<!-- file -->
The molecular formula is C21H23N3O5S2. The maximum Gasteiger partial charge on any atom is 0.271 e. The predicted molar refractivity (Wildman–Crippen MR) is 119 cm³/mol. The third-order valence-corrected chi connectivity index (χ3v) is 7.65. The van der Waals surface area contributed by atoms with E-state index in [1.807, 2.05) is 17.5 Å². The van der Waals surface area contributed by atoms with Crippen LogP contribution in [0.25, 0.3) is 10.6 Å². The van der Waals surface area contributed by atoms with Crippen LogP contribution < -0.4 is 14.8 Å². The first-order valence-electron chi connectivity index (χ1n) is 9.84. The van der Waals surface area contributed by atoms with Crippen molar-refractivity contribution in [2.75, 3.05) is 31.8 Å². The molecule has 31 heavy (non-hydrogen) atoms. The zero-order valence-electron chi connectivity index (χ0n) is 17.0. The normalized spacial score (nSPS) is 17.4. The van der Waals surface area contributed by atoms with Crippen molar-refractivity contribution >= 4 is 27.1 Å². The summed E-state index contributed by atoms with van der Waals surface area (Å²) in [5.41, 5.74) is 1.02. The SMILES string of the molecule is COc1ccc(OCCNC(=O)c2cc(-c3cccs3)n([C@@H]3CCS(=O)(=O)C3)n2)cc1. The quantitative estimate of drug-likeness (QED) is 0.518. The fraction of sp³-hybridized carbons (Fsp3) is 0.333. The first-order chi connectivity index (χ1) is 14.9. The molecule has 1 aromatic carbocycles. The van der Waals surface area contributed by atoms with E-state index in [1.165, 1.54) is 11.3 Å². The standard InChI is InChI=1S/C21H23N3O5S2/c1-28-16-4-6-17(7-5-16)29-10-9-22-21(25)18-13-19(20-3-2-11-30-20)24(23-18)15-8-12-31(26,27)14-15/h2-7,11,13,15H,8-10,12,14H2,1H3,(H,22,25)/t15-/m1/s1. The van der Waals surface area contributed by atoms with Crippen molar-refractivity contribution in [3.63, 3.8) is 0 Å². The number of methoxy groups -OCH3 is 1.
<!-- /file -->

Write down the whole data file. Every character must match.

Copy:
The molecular formula is C21H23N3O5S2. The maximum Gasteiger partial charge on any atom is 0.271 e. The predicted molar refractivity (Wildman–Crippen MR) is 119 cm³/mol. The third-order valence-corrected chi connectivity index (χ3v) is 7.65. The van der Waals surface area contributed by atoms with E-state index in [1.807, 2.05) is 17.5 Å². The van der Waals surface area contributed by atoms with Crippen LogP contribution in [0.25, 0.3) is 10.6 Å². The van der Waals surface area contributed by atoms with Crippen LogP contribution < -0.4 is 14.8 Å². The first-order valence-electron chi connectivity index (χ1n) is 9.84. The van der Waals surface area contributed by atoms with Crippen molar-refractivity contribution in [2.75, 3.05) is 31.8 Å². The molecule has 31 heavy (non-hydrogen) atoms. The zero-order valence-electron chi connectivity index (χ0n) is 17.0. The normalized spacial score (nSPS) is 17.4. The van der Waals surface area contributed by atoms with Crippen molar-refractivity contribution >= 4 is 27.1 Å². The summed E-state index contributed by atoms with van der Waals surface area (Å²) in [5.41, 5.74) is 1.02. The SMILES string of the molecule is COc1ccc(OCCNC(=O)c2cc(-c3cccs3)n([C@@H]3CCS(=O)(=O)C3)n2)cc1. The quantitative estimate of drug-likeness (QED) is 0.518. The fraction of sp³-hybridized carbons (Fsp3) is 0.333. The first-order chi connectivity index (χ1) is 14.9. The molecule has 1 aromatic carbocycles. The van der Waals surface area contributed by atoms with E-state index in [1.165, 1.54) is 11.3 Å². The standard InChI is InChI=1S/C21H23N3O5S2/c1-28-16-4-6-17(7-5-16)29-10-9-22-21(25)18-13-19(20-3-2-11-30-20)24(23-18)15-8-12-31(26,27)14-15/h2-7,11,13,15H,8-10,12,14H2,1H3,(H,22,25)/t15-/m1/s1. The van der Waals surface area contributed by atoms with Crippen molar-refractivity contribution in [3.63, 3.8) is 0 Å². The number of methoxy groups -OCH3 is 1.